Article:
It's the 90th birthday of the Chinese Communist Party, and Chinese restaurants, politicians and tourist companies are cashing inby Clarissa Sebag-Montefiore / July 1, 2011 / Leave a comment
The Chinese Communist Party is aiming to consolidate its rule by lionising Mao’s legacy. Photo: Damien Farrell
Down a dusty road in a remote far eastern suburb of Beijing a revolutionary-themed restaurant is busy preparing for the party of the year. Friday, 1st July, marks the Chinese Communist Party’s (CCP) 90th anniversary and The East is Red is expecting diners to run into the hundreds.
They will come ravenous not just for the hearty cuisine but also for a heavy dose of communist nostalgia. A twice-daily show—ramped up for the anniversary —includes revolution-era songs, dance and drama, cherry picked from the chaotic days of the 1966-76 cultural revolution.
I visit on a Tuesday evening, and despite the mid-week timing and isolated location the restaurant is around half full. The imposing doorway to the cavernous building is a colossal red star—inside are stirring statues of revolutionary heroes, murals of workers clutching Mao’s Little Red Book and an army of performers dressed in Red Guard uniforms.
This is a family day out. Every customer, down to the smallest child, waves a red flag and many sway in the aisles to songs such as “Sing in Praise of the Motherland.” Across one wall gigantic red Chinese characters spell out the words: “May the Chinese Communist Party live ten thousand, 100 million years.”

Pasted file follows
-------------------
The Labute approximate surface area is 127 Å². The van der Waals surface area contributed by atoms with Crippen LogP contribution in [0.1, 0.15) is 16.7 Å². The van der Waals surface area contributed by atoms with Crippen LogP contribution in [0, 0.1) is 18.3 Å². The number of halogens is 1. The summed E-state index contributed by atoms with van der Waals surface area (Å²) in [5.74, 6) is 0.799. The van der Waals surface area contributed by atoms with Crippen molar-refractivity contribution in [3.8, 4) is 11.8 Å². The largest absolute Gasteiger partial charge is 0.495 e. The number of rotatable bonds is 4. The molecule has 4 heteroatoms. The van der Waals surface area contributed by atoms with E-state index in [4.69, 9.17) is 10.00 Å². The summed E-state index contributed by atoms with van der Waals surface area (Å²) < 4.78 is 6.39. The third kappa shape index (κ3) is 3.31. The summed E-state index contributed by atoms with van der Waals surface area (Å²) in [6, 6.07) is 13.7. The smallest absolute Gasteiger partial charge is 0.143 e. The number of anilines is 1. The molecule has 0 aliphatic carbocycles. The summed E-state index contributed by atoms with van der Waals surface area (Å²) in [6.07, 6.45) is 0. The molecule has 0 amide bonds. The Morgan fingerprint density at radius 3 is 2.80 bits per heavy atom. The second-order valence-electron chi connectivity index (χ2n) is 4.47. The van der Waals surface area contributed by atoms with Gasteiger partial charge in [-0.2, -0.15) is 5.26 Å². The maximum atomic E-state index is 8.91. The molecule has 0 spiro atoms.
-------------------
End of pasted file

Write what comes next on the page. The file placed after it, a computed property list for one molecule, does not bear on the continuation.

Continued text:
Every morning and afternoon this week Zhang Nanfang, a 26-year old waitress at The East is Red (the Chinese name translates directly as “Red Classics Theme Restaurant”) practices the revolutionary dance moves she will perform on Friday. For Zhang, who has her hair carefully braided with red ribbons and the mandatory six Mao Zedong badges pinned to her chest, the occasion marks an opportunity to celebrate the “Great Helmsman,” as he is commonly known here.
“As the national leader who founded our nation, Mao is quite great. He made mistakes in the cultural revolution, but after all he did save China,” she quips as we pick at a vast spicy vat of tofu. For Zhang, The East is Red has been an education. “Before I came to work here, I had no idea about the quotations from Chairman Mao. And I’d never heard of “Fight the landlord” (an expression referring to the denouncement and criticism of landowners during the cultural revolution); but here we can act it out in dances with costumes.” She adds, smiling shyly, “it’s pretty authentic history.”